RIT President on Deficiencies of College Rankings

Bill Destler, president of Rochester Institute of Technology, recently posted on the Huff Post College Page that college rankings are universally deficient because of their focus on “inputs” such as SAT scores and high school gpa’s.  He might well have added financial resources to the list.

Although we have published a de facto ranking of public university honors programs that isn’t based on any of these criteria, we agree that all rankings, including our own, have deficiencies. 

We also agree with Destler that the annual Forbes rankings are the most deficient of all because, even though they claim to rely on output measures, they also focus on “data” from Rate My Professor and Payscale.Com.  The first is subjective, and the second reduces the value of a college education to dollars and cents. 

The Forbes rankings also have a strong bias against public universities, part of which comes from a desire on the part of the people behind the rankings to “reform” public universities so that they become places for cheap, assembly-line education rather than research institutions with outstanding academic programs.

Destler also points out that rankings based on return on investment will only affirm what most people already know:  universities with large numbers of STEM grads, especially in engineering, will necessarily fare better in the rankings because engineering as a field often provides excellent starting salaries for new graduates.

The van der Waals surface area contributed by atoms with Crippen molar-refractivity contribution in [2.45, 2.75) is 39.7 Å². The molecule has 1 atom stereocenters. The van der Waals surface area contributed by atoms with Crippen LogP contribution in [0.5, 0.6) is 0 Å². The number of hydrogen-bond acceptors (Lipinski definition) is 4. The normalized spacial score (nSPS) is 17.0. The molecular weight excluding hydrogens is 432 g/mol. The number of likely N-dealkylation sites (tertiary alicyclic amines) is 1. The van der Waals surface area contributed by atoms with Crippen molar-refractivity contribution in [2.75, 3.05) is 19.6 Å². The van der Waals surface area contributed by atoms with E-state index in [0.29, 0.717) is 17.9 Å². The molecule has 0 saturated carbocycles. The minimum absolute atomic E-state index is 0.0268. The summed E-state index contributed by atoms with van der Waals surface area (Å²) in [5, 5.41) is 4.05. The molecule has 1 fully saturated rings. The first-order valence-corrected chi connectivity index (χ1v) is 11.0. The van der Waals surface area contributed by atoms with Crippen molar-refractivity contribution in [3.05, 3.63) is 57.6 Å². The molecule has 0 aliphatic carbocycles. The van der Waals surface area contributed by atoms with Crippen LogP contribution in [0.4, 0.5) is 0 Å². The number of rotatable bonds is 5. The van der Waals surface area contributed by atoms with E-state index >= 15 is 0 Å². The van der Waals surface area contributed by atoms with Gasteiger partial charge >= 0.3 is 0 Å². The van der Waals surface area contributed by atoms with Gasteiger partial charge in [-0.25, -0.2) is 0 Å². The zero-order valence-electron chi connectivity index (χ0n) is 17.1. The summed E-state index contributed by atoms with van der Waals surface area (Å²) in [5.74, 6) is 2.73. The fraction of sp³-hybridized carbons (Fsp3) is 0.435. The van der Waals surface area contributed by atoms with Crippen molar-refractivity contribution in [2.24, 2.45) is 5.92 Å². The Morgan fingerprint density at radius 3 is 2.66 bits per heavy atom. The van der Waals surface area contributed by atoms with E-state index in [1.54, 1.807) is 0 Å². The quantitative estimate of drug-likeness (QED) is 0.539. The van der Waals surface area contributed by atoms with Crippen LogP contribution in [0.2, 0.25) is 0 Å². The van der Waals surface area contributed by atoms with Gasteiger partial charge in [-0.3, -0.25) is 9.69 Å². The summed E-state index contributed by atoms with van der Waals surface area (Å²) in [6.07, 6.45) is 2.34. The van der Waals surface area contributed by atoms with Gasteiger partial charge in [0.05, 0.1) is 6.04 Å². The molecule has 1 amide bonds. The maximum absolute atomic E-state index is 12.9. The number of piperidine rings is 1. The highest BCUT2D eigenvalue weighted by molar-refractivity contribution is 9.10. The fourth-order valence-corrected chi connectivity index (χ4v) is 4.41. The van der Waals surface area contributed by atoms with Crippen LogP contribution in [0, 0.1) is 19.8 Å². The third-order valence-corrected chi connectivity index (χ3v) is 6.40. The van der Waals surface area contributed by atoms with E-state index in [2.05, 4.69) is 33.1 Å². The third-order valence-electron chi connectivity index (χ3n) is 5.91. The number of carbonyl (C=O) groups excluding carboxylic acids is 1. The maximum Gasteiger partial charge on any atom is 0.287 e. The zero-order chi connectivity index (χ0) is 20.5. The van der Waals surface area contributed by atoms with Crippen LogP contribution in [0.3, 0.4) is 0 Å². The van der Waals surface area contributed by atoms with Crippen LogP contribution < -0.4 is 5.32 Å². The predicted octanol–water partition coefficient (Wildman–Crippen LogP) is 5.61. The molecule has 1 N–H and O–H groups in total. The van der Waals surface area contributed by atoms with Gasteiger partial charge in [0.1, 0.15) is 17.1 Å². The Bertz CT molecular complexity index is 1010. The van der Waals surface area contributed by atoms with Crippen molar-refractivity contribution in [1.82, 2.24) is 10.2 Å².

Destler is also correct in claiming that all rankings distort the value of universities to the extent that their rankings methodology apply uniform input measures to essentially dissimilar institutions.  Grad rates for a private university that accepts only 6 percent of its applicants will clearly be higher than a college with a 65 percent acceptance rate based on the extremely selectivity of the former.

In the case of our rankings, we would say that the overreach is somewhat less severe, since all the honors programs we follow have much lower acceptance rates than most colleges and because our dominant category is honors curriculum, which can be extensive and demanding regardless of admissions requirements.

In addition, we have two basic rankings, Overall Excellence and Honors Factors Only.  The former does generally favor honors programs in universities that have more uniform excellence across the student body because there is a metric for achieving Rhodes, Marshall, Truman, and Goldwater awards by all students, and not just those won by honors students.

But Honors Factors excludes the metric for prestigious award and is based strictly on honors-specific elements such as curriculum, grad rates, honors housing, and study-abroad programs.

In the end, our rankings are only suggestive, not definitive.  The same is true for all rankings.  They are best used to suggest possible routes on the journey rather than pinpointing the final destination.